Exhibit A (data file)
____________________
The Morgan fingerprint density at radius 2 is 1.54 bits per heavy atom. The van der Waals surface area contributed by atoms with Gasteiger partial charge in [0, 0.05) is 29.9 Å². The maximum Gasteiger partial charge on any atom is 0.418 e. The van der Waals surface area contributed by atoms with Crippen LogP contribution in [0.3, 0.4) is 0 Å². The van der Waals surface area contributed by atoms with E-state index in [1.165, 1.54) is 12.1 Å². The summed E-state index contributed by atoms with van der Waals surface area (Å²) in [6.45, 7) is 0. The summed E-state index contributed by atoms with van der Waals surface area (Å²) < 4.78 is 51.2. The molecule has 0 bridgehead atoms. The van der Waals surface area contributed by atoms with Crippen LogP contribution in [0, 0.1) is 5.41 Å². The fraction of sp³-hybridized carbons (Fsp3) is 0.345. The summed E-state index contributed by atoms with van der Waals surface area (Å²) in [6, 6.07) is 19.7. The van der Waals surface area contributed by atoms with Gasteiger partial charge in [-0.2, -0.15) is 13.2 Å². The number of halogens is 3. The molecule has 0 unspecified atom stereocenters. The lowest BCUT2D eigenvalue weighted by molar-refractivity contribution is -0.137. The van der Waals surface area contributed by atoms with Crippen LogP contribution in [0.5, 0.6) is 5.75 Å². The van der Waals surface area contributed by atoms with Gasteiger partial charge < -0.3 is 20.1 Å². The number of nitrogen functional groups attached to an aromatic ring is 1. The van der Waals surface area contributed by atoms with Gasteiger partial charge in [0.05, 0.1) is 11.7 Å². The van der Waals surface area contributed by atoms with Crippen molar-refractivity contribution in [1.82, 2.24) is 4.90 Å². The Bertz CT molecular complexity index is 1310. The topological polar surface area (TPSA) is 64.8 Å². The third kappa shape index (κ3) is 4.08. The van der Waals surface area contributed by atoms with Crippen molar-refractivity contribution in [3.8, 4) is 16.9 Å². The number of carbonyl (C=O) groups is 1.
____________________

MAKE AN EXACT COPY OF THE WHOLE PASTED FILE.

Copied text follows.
The Morgan fingerprint density at radius 2 is 1.54 bits per heavy atom. The van der Waals surface area contributed by atoms with Gasteiger partial charge in [0, 0.05) is 29.9 Å². The maximum Gasteiger partial charge on any atom is 0.418 e. The van der Waals surface area contributed by atoms with Crippen LogP contribution in [0.3, 0.4) is 0 Å². The van der Waals surface area contributed by atoms with E-state index in [1.165, 1.54) is 12.1 Å². The summed E-state index contributed by atoms with van der Waals surface area (Å²) in [6.45, 7) is 0. The summed E-state index contributed by atoms with van der Waals surface area (Å²) < 4.78 is 51.2. The molecule has 0 bridgehead atoms. The van der Waals surface area contributed by atoms with Crippen LogP contribution in [0, 0.1) is 5.41 Å². The fraction of sp³-hybridized carbons (Fsp3) is 0.345. The summed E-state index contributed by atoms with van der Waals surface area (Å²) in [6, 6.07) is 19.7. The van der Waals surface area contributed by atoms with Gasteiger partial charge in [-0.2, -0.15) is 13.2 Å². The number of halogens is 3. The molecule has 0 unspecified atom stereocenters. The lowest BCUT2D eigenvalue weighted by molar-refractivity contribution is -0.137. The van der Waals surface area contributed by atoms with Crippen LogP contribution in [0.5, 0.6) is 5.75 Å². The van der Waals surface area contributed by atoms with Gasteiger partial charge < -0.3 is 20.1 Å². The number of nitrogen functional groups attached to an aromatic ring is 1. The van der Waals surface area contributed by atoms with Gasteiger partial charge in [0.05, 0.1) is 11.7 Å². The van der Waals surface area contributed by atoms with Crippen molar-refractivity contribution in [1.82, 2.24) is 4.90 Å². The Bertz CT molecular complexity index is 1310. The topological polar surface area (TPSA) is 64.8 Å². The third kappa shape index (κ3) is 4.08. The van der Waals surface area contributed by atoms with Crippen molar-refractivity contribution in [3.8, 4) is 16.9 Å². The number of carbonyl (C=O) groups is 1.